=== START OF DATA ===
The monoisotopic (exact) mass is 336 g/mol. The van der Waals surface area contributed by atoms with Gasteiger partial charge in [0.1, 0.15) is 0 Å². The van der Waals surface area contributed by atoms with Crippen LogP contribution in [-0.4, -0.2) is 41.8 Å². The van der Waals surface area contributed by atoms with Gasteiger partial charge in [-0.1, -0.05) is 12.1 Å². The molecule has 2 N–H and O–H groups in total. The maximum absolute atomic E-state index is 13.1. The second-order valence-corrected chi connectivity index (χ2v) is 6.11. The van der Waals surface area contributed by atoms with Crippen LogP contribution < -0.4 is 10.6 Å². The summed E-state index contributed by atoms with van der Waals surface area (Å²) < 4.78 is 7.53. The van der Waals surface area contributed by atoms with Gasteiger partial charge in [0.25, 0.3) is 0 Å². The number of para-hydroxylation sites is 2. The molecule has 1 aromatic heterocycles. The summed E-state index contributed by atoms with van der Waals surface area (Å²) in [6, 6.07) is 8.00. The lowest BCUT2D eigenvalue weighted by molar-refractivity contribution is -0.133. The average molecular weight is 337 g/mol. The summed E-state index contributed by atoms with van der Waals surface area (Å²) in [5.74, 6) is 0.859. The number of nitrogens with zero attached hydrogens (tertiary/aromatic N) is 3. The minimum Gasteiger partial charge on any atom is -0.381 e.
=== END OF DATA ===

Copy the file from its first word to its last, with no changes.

The monoisotopic (exact) mass is 336 g/mol. The van der Waals surface area contributed by atoms with Gasteiger partial charge in [0.1, 0.15) is 0 Å². The van der Waals surface area contributed by atoms with Crippen LogP contribution in [-0.4, -0.2) is 41.8 Å². The van der Waals surface area contributed by atoms with Gasteiger partial charge in [-0.1, -0.05) is 12.1 Å². The molecule has 2 N–H and O–H groups in total. The maximum absolute atomic E-state index is 13.1. The second-order valence-corrected chi connectivity index (χ2v) is 6.11. The van der Waals surface area contributed by atoms with Crippen LogP contribution < -0.4 is 10.6 Å². The summed E-state index contributed by atoms with van der Waals surface area (Å²) < 4.78 is 7.53. The van der Waals surface area contributed by atoms with Gasteiger partial charge in [0.25, 0.3) is 0 Å². The number of para-hydroxylation sites is 2. The molecule has 1 aromatic heterocycles. The summed E-state index contributed by atoms with van der Waals surface area (Å²) in [6, 6.07) is 8.00. The lowest BCUT2D eigenvalue weighted by molar-refractivity contribution is -0.133. The average molecular weight is 337 g/mol. The summed E-state index contributed by atoms with van der Waals surface area (Å²) in [5.74, 6) is 0.859. The number of nitrogens with zero attached hydrogens (tertiary/aromatic N) is 3. The minimum Gasteiger partial charge on any atom is -0.381 e.